When Enterasys Networks Inc. realized that large enterprises weren’t willing to spend $30,000 to $50,000 to secure their remote sites, the company decided to scale down its network infrastructure offerings and make a condensed and much cheaper appliance available to customers.
Enterasys basically re-engineered its routing Dragon Intrusion Defense product line into a smaller form factor, said Jim Lord, product marketing manager for Dragon intrusion detection system (IDS). And out of that re-design came the recently released Dragon Remote Site (RS) IDS.
“Now I have a smaller form factor that can sit out at the branch offices,” Lord noted. “If a customer is running Dragon already at their corporate site, now they can really cost effectively leverage that IDS investment and start to monitor the traffic and the attacks…that are going on at the regional offices.”
The Dragon RS carries a price tag of US$3,995 and can handle between 10Mbps and 15Mbps of traffic, according to Lord, adding that it is not suited for core gigabit environments but rather as a backside of a T1 that might sit at a customer’s site.
“Remote office protection is an important issue because remote offices can be an entry point, almost a back-door or secret passage-way to the main office,” explained Steve Poelking, director of research at IDC Canada Ltd. in Toronto. “Protecting the complete perimeter is an increasingly important objective for enterprises.”
Poelking said he is seeing a growth in supply and demand for this kind of multi-function security appliance for various reasons. He cited the fact that they are plug-and-play and do not require sophisticated technical knowledge to install as key reasons why desire for remote security has increased recently.
The fact that security appliances have a specific level of imbedded performance with customizable features based on hardware, operating system and database packaging, while software solutions depend on whatever hardware configuration the reseller or customer uses, is another factor making security appliances attractive, according to Poelking.
Also, he added, the fact that customers don’t need to license an operating system or database when using a security appliance because it is an integrated component of the solution is also a motivator for companies considering the technology.
The security needs of remote sites are well established, explained Anthony Allan, a research director at Gartner Group, adding that it is more recently that tailored solutions have been offered to customers.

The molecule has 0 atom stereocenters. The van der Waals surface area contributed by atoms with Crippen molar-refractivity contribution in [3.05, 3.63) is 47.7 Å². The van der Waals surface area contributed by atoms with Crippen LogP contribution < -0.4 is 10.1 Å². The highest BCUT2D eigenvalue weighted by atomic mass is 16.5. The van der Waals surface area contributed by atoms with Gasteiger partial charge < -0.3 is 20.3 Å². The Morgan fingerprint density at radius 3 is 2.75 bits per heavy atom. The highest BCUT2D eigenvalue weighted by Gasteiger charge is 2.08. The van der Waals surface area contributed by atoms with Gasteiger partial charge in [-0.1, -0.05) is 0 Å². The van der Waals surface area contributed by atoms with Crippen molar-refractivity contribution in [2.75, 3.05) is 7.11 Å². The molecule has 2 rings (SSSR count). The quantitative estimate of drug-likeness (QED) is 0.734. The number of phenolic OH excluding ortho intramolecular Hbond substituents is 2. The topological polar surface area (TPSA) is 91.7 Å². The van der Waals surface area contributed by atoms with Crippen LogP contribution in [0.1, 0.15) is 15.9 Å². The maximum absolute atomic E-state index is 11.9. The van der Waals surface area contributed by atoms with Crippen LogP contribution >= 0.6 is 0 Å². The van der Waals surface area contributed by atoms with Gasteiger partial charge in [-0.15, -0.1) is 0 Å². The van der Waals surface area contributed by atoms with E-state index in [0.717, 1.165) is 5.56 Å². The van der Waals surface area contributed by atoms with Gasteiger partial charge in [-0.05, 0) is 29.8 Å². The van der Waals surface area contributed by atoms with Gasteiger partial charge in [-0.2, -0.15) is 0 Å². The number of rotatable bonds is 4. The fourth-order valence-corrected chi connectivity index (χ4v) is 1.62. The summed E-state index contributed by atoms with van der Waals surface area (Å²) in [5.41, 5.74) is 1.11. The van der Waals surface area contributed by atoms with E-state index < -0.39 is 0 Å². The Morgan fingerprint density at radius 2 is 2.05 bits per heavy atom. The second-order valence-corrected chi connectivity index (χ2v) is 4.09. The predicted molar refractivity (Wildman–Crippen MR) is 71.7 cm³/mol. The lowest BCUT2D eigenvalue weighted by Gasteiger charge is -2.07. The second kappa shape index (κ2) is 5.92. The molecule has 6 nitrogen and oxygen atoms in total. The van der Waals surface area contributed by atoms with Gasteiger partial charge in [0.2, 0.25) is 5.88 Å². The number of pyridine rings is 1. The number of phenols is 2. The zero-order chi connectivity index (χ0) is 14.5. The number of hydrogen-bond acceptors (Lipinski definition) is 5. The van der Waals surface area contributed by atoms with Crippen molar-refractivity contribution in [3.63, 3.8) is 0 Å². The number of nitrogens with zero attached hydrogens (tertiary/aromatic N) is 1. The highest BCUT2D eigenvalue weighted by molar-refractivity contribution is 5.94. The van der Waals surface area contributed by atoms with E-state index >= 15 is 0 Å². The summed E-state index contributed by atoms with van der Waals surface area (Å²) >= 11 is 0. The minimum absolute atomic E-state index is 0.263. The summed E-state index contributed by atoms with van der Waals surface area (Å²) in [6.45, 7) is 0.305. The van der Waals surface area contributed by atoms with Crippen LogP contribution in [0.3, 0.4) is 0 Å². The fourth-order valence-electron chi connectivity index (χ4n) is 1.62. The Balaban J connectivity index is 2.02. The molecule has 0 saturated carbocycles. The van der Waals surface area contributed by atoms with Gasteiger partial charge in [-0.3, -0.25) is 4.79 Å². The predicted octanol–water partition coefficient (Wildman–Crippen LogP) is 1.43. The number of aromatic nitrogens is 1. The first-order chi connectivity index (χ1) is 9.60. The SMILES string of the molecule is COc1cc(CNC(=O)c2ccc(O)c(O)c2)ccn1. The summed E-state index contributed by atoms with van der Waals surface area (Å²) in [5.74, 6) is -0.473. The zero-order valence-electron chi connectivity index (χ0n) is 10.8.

Allan agreed with IDC’s Poelking that key benefits to security appliances like Dragon RS include ease of deployment and management and added that companies including Symantec Corp. and Internet Security Systems Inc. (ISS) also offer devices that cater to this need.
ISS expanded its security offerings in 1999 with the acquisition of Netrex Inc., a managed security service (MSS) provider, which brought Netrex’s ePatrol technology to ISS, allowing the company to offer a set of remote security management services.
ISS also offers its Proventia Enterprise Protection line of products, which is managed by its SiteProtector centralized management system. According to ISS, Proventia provides protection for every environment, including remote offices.
On the remote security front, Symantec offers On Command Remote, a solution that allows an organization to have full control of any PC or file server on the network from any PC. According to Symantec, when dealing with remote locations, On Command Remote can run over a dial-in connection which has been established through a point-to-point protocol (PPP) remote access server, allowing the enterprise all the support required on the remote network.
Enterasys’ Lord said he is pushing for the company to incorporate Dragon RS’s capabilities into its switching line so that the IT staff that is managing switching and routing networks won’t have to buy different products.
“We’d like to see these features show up as part of the product lines,” Lord said.” “We’d like the switching and routing infrastructure to get smarter and not add different boxes that have to be tuned separately.”